This past week, the publication TechDirt published some pretty startling revelations about how the Motion Picture Association of America was hand-in-glove coordinating with the Mississippi Attorney General’s Office with regards an ongoing effort that was codenamed “Project Goliath” set to tackle Google.

As I was preparing this piece, I had to say that I was stunned to see the Clarion Ledger even run a small blurb article mentioning this. But it’s just candidly the tip of the iceberg. This story has been percolating for a while, but has yet to see any sort of meaningful press attention in Mississippi.

We, of course, have been following this story the whole way. The first salvo was fired by Hood in mid-2013 and it has been a pretty steady stream of hostilities between Hood’s office and Google ever since. If you want more information on the story, go to our search function and type in “Google” and all of the stories will come up.

Back in December 2014, there came the revelation that MPAA was essentially helping the Attorney General’s office craft CIDs (Civil Investigative Demands) against Google. Well, Google didn’t think that was too sporting, so they sued Hood in Federal Court and seem to be winning that battle. Judge Henry Wingate ruled that Hood’s office was acting “in bad faith” and there is a rash of discovery, most of which has not been in the public eye to this point.

Fast forward a bit – there is another related civil lawsuit in the Southern District of New York (1:15-mc-00150-P1). In this case, Google is suing Fox, NBC and Viacom to subpoena communications with the entertainment industry and Hood’s office that “are likely to show that the Attorney General’s investigation was intended not to uncover supposed violations of Mississippi law, but instead to coerce Google into silencing speech that Viacom, Fox, and NBC do not like . . .” Inside the context of that request, Google is pushing out some of the discovery that’s already come their way from the Mississippi case . . . and it’s fascinating stuff.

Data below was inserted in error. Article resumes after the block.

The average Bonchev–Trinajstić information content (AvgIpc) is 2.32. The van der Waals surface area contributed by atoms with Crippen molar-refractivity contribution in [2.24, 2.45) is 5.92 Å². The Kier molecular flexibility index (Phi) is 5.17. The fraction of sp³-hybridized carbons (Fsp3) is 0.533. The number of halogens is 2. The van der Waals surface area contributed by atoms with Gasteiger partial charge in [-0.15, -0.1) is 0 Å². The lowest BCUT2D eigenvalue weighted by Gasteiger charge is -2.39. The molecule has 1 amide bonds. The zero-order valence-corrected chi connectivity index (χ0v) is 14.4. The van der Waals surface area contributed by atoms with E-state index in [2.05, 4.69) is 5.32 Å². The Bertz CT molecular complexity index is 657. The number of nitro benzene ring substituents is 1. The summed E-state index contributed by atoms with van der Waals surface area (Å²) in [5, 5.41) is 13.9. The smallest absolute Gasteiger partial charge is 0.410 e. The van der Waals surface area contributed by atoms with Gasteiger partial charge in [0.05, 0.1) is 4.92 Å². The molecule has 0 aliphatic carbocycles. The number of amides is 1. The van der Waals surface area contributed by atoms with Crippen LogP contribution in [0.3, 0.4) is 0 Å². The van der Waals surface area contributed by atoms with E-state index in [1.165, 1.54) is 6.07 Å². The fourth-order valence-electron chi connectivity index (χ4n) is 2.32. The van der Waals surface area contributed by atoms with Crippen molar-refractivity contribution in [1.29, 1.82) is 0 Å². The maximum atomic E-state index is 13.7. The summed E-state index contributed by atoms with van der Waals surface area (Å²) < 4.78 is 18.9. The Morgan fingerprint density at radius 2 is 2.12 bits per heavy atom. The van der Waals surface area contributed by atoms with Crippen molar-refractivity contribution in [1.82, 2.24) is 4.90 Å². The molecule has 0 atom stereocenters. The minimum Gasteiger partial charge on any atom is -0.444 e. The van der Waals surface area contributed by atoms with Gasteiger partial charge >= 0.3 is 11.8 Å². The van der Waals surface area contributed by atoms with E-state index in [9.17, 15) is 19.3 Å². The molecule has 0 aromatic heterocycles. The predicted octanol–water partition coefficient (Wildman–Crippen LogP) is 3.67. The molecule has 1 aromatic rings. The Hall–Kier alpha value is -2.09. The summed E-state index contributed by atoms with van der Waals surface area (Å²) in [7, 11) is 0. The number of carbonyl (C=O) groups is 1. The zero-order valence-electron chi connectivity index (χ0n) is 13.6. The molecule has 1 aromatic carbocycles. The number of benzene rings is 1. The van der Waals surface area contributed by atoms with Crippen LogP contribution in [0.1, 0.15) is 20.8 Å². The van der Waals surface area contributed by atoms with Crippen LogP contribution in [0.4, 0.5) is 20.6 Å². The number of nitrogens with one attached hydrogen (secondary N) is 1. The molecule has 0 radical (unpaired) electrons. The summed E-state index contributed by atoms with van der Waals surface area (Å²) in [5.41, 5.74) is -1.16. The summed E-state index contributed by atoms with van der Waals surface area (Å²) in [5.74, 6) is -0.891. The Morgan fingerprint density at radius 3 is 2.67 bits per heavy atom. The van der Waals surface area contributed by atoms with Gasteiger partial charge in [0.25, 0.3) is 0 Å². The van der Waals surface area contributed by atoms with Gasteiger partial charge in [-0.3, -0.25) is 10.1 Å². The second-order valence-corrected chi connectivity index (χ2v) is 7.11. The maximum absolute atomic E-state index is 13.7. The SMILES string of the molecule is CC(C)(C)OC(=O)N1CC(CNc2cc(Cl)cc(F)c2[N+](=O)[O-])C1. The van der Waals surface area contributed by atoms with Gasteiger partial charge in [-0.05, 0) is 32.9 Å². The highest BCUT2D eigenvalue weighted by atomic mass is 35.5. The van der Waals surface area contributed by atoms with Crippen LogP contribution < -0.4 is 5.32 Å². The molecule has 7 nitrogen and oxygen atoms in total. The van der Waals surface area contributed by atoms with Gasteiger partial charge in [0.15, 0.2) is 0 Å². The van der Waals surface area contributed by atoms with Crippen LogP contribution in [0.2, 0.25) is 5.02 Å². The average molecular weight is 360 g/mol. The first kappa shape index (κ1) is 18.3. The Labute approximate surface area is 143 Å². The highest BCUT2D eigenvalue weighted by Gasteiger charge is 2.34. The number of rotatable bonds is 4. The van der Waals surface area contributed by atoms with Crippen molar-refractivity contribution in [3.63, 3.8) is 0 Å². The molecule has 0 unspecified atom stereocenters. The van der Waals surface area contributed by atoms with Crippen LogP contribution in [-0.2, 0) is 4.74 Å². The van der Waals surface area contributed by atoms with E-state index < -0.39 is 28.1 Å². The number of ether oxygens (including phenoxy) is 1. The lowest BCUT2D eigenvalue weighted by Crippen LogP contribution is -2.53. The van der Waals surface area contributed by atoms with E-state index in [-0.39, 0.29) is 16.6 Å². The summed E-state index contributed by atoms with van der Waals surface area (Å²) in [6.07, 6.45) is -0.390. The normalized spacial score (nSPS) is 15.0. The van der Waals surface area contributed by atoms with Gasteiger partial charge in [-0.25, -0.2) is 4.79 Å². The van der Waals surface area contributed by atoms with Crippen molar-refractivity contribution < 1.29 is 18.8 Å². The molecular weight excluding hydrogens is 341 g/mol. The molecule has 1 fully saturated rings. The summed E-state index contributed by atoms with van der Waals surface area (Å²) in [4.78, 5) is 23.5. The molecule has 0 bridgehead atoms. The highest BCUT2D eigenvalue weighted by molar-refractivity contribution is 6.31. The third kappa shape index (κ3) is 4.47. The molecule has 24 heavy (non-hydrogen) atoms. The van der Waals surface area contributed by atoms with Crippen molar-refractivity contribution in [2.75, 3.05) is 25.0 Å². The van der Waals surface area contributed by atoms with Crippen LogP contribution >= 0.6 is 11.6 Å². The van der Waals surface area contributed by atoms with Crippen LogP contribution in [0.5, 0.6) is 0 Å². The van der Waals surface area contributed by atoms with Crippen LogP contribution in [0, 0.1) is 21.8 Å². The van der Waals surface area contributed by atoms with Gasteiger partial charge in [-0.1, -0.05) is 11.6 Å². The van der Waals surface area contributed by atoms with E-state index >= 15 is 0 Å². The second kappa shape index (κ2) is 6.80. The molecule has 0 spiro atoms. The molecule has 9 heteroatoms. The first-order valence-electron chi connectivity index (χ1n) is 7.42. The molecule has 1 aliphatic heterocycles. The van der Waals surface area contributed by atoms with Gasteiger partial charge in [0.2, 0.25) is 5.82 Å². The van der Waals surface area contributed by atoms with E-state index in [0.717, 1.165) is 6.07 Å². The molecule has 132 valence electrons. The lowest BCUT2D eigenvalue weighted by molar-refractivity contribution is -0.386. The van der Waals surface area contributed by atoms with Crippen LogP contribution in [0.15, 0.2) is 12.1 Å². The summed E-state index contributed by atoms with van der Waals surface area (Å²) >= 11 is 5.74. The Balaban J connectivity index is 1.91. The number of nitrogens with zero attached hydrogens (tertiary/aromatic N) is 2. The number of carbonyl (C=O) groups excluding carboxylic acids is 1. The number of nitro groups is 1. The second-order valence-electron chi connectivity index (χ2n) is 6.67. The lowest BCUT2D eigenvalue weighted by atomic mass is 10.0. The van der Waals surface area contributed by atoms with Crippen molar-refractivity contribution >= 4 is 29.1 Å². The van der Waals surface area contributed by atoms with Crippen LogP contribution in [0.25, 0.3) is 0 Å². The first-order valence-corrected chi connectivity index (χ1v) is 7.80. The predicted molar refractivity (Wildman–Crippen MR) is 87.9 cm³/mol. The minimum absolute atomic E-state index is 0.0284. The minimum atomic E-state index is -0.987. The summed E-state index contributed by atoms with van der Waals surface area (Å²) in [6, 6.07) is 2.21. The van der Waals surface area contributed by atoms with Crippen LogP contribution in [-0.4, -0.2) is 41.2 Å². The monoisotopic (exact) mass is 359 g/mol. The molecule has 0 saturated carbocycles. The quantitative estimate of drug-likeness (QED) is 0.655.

It starts with Hood’s comments at the National Association of Attorneys General in June 2013, right when hostilities were started against Google (aka Goliath).

As we move into the fall, we see the coziness of Tom Perrelli with Hood in emails in October. Hood then starts trading emails with Vans Stevenson, who is in house counsel at MPAA talking about how Perrelli drafted the “great letter that I will send Google” for agenda of what would in essence be a shakedown meeting.

There were lots of communications between industry execs (Sony, Disney, Fox, Warner Brothers, MPAA and RIAA), staffers from Hood’s office and, of course, Mike Moore.

Internal MPAA-RIAA Docs With Hood and Moore

But the big bomb came out this past week. In March of this year, they talked openly about a coordinated attack that essentially was going to result in (1) planted Wall Street Journal editorials (2) Today Show features and (3) generated SEC/regulatory actions all geared toward putting downward pressure on Google’s stock.

MS AG Jim Hood's staff emails with MPAA re: Google

At the end, they go on to say that if that doesn’t work, “. . . if necessary, we propose that the AGs will issue CIDs to Google. We have researched these issues in the past and can draw from that experience.”

Those are the facts, now here’s the opinion. If you own a Google stock or a mutual fund (pretty much any mutual fund as Google is massively held), it appears to me that you have state employees in the Attorney General’s office and even the Attorney General himself being at best knowing pawns and at worst complicit actors in a litigation strategy (with their industry competitors) to manipulate the price of a stock against you. I’m not sure I’m cool with paying people in the public sector to drive down the stock of a company that I might directly or indirectly as a knowing part of their litigation strategy that benefits lobbyists, corporations and trial lawyers that don’t even live here. Maybe there are some enterprising trial lawyers that can cook up that cause of action.

Either way, this Google litigation is going to go on and there will be more revelations and more unbelievable emails that give an inside glimpse into how companies are shaken down with the help of cozy lobbyist relationships with AGs. Ours just seems to be really popular among lobbyists for doing it. I’m afraid this story, like other Mississippi shakedowns before it, will get worse. Hopefully, the print media in Mississippi will stop shaking in their Nikes and give this story the very real attention it deserves.